Both now and under the Act, a provisional application for a patent is a useful tool that holds your place in line for getting a patent.  This kind of application can not itself lead to a patent, but is a relatively inexpensive way to get at-first-glance priority over other true inventors seeking a patent for the same invention.  The application must describe the invention in enough detail to enable one of ordinary skill in the technology to make and use the invention that will be eventually claimed in a nonprovisional application, which can lead to a patent.  Now, but even more so under the Act, an inventor will tend to file a provisional application for each inventive increment of an invention, rather than to file an application for only the finished invention.  Within 1 year after filing the first provisional application, an inventor who still wants to devote the time and resources needed to get a patent will roll all of the provisonal applications into one nonprovisional application.

Thank you for helping us understand the new Act, Mr. D’Hue!

Sunday, January 1, 2012

December 2011

(Thanks to Dave Zedonis for summarizing this event.)

Members met to discuss how they are adapting to the Leahy-Smith America Invents Act (9/16/2011), which imposes the biggest change to U.S. patent law in almost 60 years.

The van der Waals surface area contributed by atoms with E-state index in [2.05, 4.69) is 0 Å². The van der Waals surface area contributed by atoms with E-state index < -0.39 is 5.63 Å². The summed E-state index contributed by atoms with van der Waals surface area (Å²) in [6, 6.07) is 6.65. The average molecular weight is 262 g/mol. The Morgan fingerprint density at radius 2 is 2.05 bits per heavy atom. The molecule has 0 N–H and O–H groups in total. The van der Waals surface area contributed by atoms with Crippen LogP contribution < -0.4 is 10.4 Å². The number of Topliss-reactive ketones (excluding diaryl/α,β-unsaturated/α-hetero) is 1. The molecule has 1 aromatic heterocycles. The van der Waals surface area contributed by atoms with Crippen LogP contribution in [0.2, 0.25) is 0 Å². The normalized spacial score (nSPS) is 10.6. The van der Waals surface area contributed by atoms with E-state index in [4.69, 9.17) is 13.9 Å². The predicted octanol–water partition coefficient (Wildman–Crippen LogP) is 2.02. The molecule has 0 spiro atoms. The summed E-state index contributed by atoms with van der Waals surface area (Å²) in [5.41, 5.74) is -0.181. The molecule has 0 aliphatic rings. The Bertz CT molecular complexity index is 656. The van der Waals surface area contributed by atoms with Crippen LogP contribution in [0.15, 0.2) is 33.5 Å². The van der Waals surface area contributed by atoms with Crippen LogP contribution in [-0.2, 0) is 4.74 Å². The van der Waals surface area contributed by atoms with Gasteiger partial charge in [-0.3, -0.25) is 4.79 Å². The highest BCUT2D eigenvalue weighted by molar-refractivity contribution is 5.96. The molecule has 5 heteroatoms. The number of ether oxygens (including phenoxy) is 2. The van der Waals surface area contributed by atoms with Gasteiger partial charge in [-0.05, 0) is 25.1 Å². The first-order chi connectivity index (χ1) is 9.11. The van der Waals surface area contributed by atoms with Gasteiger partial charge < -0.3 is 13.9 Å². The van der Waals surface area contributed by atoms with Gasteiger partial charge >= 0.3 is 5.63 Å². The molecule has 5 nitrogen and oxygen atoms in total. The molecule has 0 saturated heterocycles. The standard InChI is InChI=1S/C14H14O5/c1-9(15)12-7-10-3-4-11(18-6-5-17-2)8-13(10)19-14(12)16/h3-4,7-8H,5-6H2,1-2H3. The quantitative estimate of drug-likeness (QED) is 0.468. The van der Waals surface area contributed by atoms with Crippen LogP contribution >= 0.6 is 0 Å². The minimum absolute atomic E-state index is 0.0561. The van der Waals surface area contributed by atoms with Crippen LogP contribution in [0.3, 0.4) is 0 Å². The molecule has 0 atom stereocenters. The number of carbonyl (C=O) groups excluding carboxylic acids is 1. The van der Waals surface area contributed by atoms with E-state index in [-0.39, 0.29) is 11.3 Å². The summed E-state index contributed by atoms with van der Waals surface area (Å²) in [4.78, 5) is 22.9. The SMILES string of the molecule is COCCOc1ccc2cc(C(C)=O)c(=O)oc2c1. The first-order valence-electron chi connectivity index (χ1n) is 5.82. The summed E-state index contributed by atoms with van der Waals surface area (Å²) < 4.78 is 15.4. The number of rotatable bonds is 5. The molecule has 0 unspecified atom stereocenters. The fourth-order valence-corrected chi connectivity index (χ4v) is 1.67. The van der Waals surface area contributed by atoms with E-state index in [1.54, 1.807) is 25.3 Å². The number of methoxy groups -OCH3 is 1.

One provision of the Act takes away the long-standing American right of the first inventor of an invention to claim patent protection for the invention.  Now, in keeping with long-standing European law, an inventor (1st or 1001st) who first applies for a patent has the right to claim the patent.

One strategy for adapting to this change is to file a series of provisional applications as you gradually develop your utility invention.  Doing so gives you a particular file date for each inventive increment of an invention.  Then, within 1 year of filing your first provisional application, file a nonprovisional application that incorporates the previously filed provisional applications.  Within that 1 year, you may sell, test, or test market the invention, or begin to create a manufacturing or distribution network for the invention.  In doing so, the use of nondisclosure agreements can help maintain the patentability of your final invention.

The Act did not change the value of hiring a professional to find out, before you submit a nonprovisonal application, whether published information would prevent you from patenting your invention.

Patent Drawings by Richard McVicker

Some inventions patented by our members:

Bob Brand
3,179,907 Tuning system for television receivers
3,219,933 Television tuner switching system
3,241,072 Tuning control system
3,538,466 Television tuner cast housing with integrally cast transmission lines
4,503,740 Optical cutting edge locator for a cutting apparatus
4,503,896 Dog system for veneer slicer
4,601,317 Veneer slicing system
5,511,598 Veneer-slicer with remotely controllable blade angle adjustment
5,562,137 Method and apparatus for retaining a flitch for cutting